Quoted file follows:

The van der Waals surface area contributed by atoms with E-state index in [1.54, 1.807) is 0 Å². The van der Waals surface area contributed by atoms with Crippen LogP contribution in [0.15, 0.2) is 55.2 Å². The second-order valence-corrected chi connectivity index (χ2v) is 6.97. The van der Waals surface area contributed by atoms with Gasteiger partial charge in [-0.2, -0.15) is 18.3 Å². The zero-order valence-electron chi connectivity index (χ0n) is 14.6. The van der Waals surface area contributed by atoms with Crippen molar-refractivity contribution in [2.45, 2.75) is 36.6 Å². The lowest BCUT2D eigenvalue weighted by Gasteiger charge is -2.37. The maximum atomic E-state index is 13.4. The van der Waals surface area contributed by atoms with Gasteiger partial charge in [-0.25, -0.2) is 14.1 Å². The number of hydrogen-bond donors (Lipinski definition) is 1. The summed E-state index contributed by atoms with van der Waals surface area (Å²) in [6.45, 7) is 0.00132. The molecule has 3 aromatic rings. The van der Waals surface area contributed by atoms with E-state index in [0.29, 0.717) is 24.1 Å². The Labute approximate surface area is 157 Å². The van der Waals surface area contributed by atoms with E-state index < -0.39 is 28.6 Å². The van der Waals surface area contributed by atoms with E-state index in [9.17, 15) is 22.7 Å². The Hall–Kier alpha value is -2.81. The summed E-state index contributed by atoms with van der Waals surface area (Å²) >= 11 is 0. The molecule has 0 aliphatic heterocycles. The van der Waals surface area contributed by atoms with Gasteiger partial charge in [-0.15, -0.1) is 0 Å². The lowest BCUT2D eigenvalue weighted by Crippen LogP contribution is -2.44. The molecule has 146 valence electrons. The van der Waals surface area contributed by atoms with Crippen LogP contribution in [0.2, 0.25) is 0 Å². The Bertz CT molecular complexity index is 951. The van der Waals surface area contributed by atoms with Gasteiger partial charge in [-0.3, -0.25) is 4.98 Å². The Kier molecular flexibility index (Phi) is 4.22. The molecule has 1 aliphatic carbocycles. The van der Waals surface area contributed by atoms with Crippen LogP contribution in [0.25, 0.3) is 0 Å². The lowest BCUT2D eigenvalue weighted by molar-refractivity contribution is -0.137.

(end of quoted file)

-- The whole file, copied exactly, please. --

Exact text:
The van der Waals surface area contributed by atoms with E-state index in [1.54, 1.807) is 0 Å². The van der Waals surface area contributed by atoms with Crippen LogP contribution in [0.15, 0.2) is 55.2 Å². The second-order valence-corrected chi connectivity index (χ2v) is 6.97. The van der Waals surface area contributed by atoms with Gasteiger partial charge in [-0.2, -0.15) is 18.3 Å². The zero-order valence-electron chi connectivity index (χ0n) is 14.6. The van der Waals surface area contributed by atoms with Crippen molar-refractivity contribution in [2.45, 2.75) is 36.6 Å². The lowest BCUT2D eigenvalue weighted by Gasteiger charge is -2.37. The maximum atomic E-state index is 13.4. The van der Waals surface area contributed by atoms with Gasteiger partial charge in [-0.25, -0.2) is 14.1 Å². The number of hydrogen-bond donors (Lipinski definition) is 1. The summed E-state index contributed by atoms with van der Waals surface area (Å²) in [6.45, 7) is 0.00132. The molecule has 3 aromatic rings. The van der Waals surface area contributed by atoms with E-state index in [0.29, 0.717) is 24.1 Å². The Labute approximate surface area is 157 Å². The van der Waals surface area contributed by atoms with E-state index < -0.39 is 28.6 Å². The van der Waals surface area contributed by atoms with E-state index in [9.17, 15) is 22.7 Å². The Hall–Kier alpha value is -2.81. The summed E-state index contributed by atoms with van der Waals surface area (Å²) >= 11 is 0. The molecule has 0 aliphatic heterocycles. The van der Waals surface area contributed by atoms with Gasteiger partial charge in [-0.15, -0.1) is 0 Å². The lowest BCUT2D eigenvalue weighted by Crippen LogP contribution is -2.44. The molecule has 146 valence electrons. The van der Waals surface area contributed by atoms with Crippen LogP contribution in [0.2, 0.25) is 0 Å². The Bertz CT molecular complexity index is 951. The van der Waals surface area contributed by atoms with Gasteiger partial charge in [-0.3, -0.25) is 4.98 Å². The Kier molecular flexibility index (Phi) is 4.22. The molecule has 1 aliphatic carbocycles. The van der Waals surface area contributed by atoms with Crippen LogP contribution in [0.25, 0.3) is 0 Å². The lowest BCUT2D eigenvalue weighted by molar-refractivity contribution is -0.137.